|RARE & SPECTACULAR CIVIL WAR BROADSIDE WITH AN 8-COLOR IMAGE OF WASHINGTON, FLANKED BY LADY LIBERTY AND LADY JUSTICE, ADVERTISING THE MUSTER OF NEW YORK MEN FOR A UNION ARMY REGIMENT THAT WOULD FIGHT IN VIRGINIA, CERTAINLY ONE OF THE MOST INTERESTING AND GRAPHIC EXAMPLES IN EXISTENCE, 1861-62
|Frame Size (H x L):||48.75" x 34.75"|
|Flag Size (H x L):||38" x 23.75"|
|Most Civil War recruitment broadsides are interesting to look at, not only because of their content, but because of stark, large, black and white text, in several type sets on white parchment. Some have imposing images of eagles, and, on rare occasion, some have a second color, such as scarlet red. This broadside, however, is in a league unto itself. Never before have I seen a huge image of Washington, set between Lady Justice and Lady Liberty (a.k.a. Lady Columbia), on a Civil War recruitment poster. Never before have I seen the use of so many colors; 8 in total, including red, two shades of pink, two shades of blue, green, yellow, and black. These elements are accompanied by both the large scale (approx. 24” x 38”) and the incredible fact that the broadside was printed in attempt to raise a Union regiment by a Virginia title in New York City.
The 1st Virginia Brigade, also known as the Oregon Rifles, represented the efforts of Congressman William Wall to raise a group of men within the City of New York to fight in Virginia. Congressman Wall was an acting Brigade General in the New York State Militia (an honorary title). Like many other politicians, he pursued some manner of direct involvement to seek glory during wartime. Unfortunately for Wall, however, the United States government did not accept the 1st Virginia into service and the brigade failed to muster. The men who signed on were taken into service, but consequently transferred to Company D of the 3rd Maryland Infantry, which was soon after reorganized into Company C of the same unit.
George A. Bulmer, who was to be the mustering officer, saw extensive service during the war. As a private in Company G of the 71st New York State Militia, he saw action at Aquia Creek and at the 1st Bull Run. This unit enlisted for three months and was disbanded. Bulmer was afterwards brevetted Captain and took charge of Company H of the New York Marine Artillery. This unit saw action with General Burnside around New Berne, North Carolina. He was then transferred to Company A of the 14th New York Heavy Artillery, from which he was dismissed by a General Court Martial for disobedience.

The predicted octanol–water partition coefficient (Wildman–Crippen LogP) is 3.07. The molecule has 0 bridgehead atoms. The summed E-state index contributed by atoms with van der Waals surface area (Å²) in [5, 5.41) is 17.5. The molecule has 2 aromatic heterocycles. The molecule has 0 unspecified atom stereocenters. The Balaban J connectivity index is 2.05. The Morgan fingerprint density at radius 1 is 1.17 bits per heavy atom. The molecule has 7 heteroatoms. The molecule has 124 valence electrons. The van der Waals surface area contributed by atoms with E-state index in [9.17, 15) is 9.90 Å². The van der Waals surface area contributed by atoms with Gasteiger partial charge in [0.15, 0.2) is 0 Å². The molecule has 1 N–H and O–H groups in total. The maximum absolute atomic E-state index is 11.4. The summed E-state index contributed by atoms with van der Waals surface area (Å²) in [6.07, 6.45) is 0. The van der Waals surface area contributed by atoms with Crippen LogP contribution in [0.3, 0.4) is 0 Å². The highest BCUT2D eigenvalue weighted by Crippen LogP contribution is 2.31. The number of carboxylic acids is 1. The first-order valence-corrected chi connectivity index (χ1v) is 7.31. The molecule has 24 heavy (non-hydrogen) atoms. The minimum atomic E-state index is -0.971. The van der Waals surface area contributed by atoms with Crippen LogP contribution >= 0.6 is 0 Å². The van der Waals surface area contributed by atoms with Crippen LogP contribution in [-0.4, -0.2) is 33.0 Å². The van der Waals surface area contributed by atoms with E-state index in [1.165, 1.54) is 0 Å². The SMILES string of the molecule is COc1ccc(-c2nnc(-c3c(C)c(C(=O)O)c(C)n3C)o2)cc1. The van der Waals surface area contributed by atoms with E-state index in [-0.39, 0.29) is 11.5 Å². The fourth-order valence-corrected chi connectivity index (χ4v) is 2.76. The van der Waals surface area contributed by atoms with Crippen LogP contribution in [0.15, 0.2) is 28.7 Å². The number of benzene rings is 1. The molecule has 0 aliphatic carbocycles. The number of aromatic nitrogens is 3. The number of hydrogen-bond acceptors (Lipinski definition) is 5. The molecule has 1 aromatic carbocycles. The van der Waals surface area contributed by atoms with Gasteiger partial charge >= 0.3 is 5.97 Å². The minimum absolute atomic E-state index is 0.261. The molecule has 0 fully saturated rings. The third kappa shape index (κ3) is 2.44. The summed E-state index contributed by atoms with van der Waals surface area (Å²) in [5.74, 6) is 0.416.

The broadside is accompanied by various records regarding the proposed 1st VA Brigade, plus Captain Bulmer’s file from the National Archives with his application for a veteran’s pension. Because this was an obscure unit that never mustered into service as intended, and because Bulmer’s name was misspelled “Bullmer” while serving as a private in the 3-month, 71st NYSM, proper research of the broadside proved a challenging task. My thanks to researcher Bill Floyd for his assistance in assembling the historical background.
Provenance: Ex-Norm Flayderman, from his personal collection.
Mounting: This is a sandwich-mount between 100% cotton and u.v. protective plexiglas. The frame is a black-painted, hand-gilded and distressed Italian molding.
|Collector Level:||Flags for the truest Patriots. My best offerings|
|Earliest Date of Origin:||1861|
|Latest Date of Origin:||1862|
|War Association:||1861-1865 Civil War|
|Price:||Please call (717) 676-0545 or (717) 502-1281|